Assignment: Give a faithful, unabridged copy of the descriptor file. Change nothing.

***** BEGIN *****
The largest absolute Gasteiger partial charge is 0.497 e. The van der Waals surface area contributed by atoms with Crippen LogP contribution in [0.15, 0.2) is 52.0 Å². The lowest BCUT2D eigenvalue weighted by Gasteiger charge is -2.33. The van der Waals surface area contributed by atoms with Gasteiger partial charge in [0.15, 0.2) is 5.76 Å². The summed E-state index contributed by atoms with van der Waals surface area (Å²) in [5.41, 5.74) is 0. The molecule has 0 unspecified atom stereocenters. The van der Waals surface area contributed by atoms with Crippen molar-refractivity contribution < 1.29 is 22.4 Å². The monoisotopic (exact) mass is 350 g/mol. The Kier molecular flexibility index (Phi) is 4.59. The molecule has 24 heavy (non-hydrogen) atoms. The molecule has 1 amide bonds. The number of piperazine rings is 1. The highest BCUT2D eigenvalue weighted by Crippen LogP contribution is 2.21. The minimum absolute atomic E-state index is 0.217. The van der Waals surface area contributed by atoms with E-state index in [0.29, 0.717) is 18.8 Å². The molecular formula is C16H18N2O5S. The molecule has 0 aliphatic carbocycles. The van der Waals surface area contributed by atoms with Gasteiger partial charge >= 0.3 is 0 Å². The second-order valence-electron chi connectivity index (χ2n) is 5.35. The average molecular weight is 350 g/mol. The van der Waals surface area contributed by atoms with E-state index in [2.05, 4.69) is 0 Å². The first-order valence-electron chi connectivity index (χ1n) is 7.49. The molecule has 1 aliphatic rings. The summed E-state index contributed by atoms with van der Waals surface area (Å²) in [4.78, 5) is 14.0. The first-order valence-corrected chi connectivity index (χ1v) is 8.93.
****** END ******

The largest absolute Gasteiger partial charge is 0.497 e. The van der Waals surface area contributed by atoms with Crippen LogP contribution in [0.15, 0.2) is 52.0 Å². The lowest BCUT2D eigenvalue weighted by Gasteiger charge is -2.33. The van der Waals surface area contributed by atoms with Gasteiger partial charge in [0.15, 0.2) is 5.76 Å². The summed E-state index contributed by atoms with van der Waals surface area (Å²) in [5.41, 5.74) is 0. The molecule has 0 unspecified atom stereocenters. The van der Waals surface area contributed by atoms with Crippen molar-refractivity contribution < 1.29 is 22.4 Å². The monoisotopic (exact) mass is 350 g/mol. The Kier molecular flexibility index (Phi) is 4.59. The molecule has 24 heavy (non-hydrogen) atoms. The molecule has 1 amide bonds. The number of piperazine rings is 1. The highest BCUT2D eigenvalue weighted by Crippen LogP contribution is 2.21. The minimum absolute atomic E-state index is 0.217. The van der Waals surface area contributed by atoms with E-state index in [0.29, 0.717) is 18.8 Å². The molecular formula is C16H18N2O5S. The molecule has 0 aliphatic carbocycles. The van der Waals surface area contributed by atoms with Gasteiger partial charge >= 0.3 is 0 Å². The second-order valence-electron chi connectivity index (χ2n) is 5.35. The average molecular weight is 350 g/mol. The van der Waals surface area contributed by atoms with E-state index in [2.05, 4.69) is 0 Å². The first-order valence-electron chi connectivity index (χ1n) is 7.49. The molecule has 1 aliphatic rings. The summed E-state index contributed by atoms with van der Waals surface area (Å²) in [4.78, 5) is 14.0. The first-order valence-corrected chi connectivity index (χ1v) is 8.93.